For organisations to survive let alone grow, it's imperative that FP&A departments take advantage of the latest developments in business analytics. With them, they will be able to improve the transparency of their operations and subsequent organisational decision-making. Without them, they will be subject to the vagaries of market forces and an uncertain future.
Analytic applications have been around for over 40 years, but their adoption has often been slow and without their true potential being realised. Today, more than ever, FP&A staff are aware of the importance of understanding their organisation's business model and its predictability. They also realise that because of the development of analytic technologies which are available to the whole market, they dare not pause in their quest to increase efficiency and forecast accuracy. But just how mature is the current use of analytics?
In the summer of 2016, the FP&A Trends Group were asked to undertake a survey of users as to the adoption of analytics and the impact it was having on the organisation. The survey was sponsored by prevero, a global provider of FP&A analytics technology. This paper outlines the results.
For the purposes of this paper business analytics is defined as the systems used to support an organisation's planning, reporting and decision-support processes. This includes strategic and tactical planning, budgeting, forecasting, reporting and analysis.
The questions chosen for the survey were designed to reveal the types of tools used by organisations; how effective they are in improving efficiency; and the level of satisfaction there is in supporting the different management processes.
The authors would like to thank the many people who contributed to the survey and to the survey sponsor prevero who helped with the analysis and presentation using their business analytic tool.
2.1 How business analytics are used
The majority of organisation's (88%) use analytics for reporting results in terms of 'what happened'. This isn't surprising given that the first FP&A decision-making tools to appear in the market were in the areas of management reporting. Perhaps what is surprising is that 12% do not appear to use any kind of analytic tool, relying purely on the reports that come out of the financial transaction systems.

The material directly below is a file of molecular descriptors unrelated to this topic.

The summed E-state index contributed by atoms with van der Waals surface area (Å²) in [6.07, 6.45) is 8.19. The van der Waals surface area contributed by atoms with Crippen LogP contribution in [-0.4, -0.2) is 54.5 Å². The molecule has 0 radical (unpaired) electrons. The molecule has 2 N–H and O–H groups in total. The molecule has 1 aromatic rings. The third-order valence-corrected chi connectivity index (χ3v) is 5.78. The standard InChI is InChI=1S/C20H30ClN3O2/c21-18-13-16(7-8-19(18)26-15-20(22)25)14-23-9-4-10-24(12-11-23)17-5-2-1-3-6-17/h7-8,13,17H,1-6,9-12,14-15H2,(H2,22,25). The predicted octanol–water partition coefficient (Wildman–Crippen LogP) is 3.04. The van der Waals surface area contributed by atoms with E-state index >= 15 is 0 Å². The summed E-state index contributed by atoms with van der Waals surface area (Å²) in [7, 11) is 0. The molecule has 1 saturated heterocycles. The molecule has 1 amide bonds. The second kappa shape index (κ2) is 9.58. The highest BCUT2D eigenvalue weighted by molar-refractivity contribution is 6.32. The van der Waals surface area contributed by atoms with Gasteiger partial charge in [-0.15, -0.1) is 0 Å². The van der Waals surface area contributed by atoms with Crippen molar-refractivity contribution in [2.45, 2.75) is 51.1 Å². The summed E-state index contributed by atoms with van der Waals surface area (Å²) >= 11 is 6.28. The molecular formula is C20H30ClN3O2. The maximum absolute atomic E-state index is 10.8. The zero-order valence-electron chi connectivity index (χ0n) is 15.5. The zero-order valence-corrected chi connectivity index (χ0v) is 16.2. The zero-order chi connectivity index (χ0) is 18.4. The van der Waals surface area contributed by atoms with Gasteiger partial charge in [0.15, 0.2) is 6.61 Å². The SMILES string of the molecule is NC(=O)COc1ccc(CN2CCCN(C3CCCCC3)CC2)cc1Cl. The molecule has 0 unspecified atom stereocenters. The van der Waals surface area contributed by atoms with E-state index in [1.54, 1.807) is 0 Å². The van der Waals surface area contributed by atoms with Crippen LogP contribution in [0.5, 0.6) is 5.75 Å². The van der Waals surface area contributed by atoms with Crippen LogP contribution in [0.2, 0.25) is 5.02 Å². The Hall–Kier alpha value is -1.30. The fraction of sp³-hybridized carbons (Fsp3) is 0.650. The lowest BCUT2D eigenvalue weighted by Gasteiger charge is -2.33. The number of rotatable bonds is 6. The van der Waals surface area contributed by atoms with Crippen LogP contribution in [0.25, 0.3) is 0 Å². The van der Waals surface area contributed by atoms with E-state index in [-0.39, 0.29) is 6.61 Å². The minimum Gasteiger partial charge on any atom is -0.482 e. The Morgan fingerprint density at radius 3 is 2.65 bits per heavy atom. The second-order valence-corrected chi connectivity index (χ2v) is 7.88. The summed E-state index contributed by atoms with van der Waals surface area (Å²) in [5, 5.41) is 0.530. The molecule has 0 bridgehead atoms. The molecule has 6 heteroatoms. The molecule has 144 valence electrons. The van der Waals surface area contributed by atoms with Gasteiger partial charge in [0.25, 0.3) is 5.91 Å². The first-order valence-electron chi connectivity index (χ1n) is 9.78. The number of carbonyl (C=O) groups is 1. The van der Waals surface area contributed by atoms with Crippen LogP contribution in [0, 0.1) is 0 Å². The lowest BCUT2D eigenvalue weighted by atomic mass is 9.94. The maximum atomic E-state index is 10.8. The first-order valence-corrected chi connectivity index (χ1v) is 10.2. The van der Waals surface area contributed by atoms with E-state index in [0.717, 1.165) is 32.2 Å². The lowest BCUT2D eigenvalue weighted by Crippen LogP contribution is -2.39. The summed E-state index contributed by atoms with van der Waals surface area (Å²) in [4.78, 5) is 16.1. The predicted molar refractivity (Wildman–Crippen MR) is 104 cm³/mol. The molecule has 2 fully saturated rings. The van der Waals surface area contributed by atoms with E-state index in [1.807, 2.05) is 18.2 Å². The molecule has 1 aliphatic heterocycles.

The issue with this is that these systems are inward looking and focused on transactions with existing customers. As a consequence, they do not contain sufficient information for management to make effective decisions such as what's going on in the marketplace.
Business analytics can do far more than just report results. From the survey, 72% of organisation's use analytic systems for explaining the reason why results were as reported. This comes by producing insightful analyses that allow users to go beyond the basic financial numbers and to drill down into underlying detail, while allowing their own ad-hoc analyses.
But where business analytics really score is in predicting future results (52%) such as when developing a budget or a forecast; while the advanced use is in prescribing what actions should be taken (40%).
This initial overview would indicate that organisation's are quite mature in their use of analytic systems. But the survey reveals real issues that counter this view.
2.2 Responsiveness and effort
For an analytic system to be of any real use, it must be able to respond quickly to fast-changing market events, and not consume valuable resources in doing so. The evidence would say this isn't happening. From our survey almost 70% of businesses spend more than 2 months on their annual planning process with over 3% spend more than 6 months.
Similarly, less than 21% of organisation's can produce a forecast within 3 days, while 40% take more than 7 days.
Assuming these processes generate accurate plans and forecasts (that is a big assumption if they are based entirely on internal data and subject to 'game playing'), this level of responsiveness means that organisations are unable to react to fast changing events. They are also, with annual planning, trying to 'guess' events 15-18 months out which is totally unrealistic in today's business environment. This is probably the reason why the No.1 quest for organisations (73%) is to reduce the time and effort required to create and monitor plans.
2.3 Use of tools
Our belief is that a major reason for a lack of responsiveness is the tools employed to help with planning and reporting. The survey shows (again unsurprisingly) that less than a third of businesses (28%) are making use of specialised planning tools whilst more than half still rely on spreadsheets (55%) for planning and analytics purposes.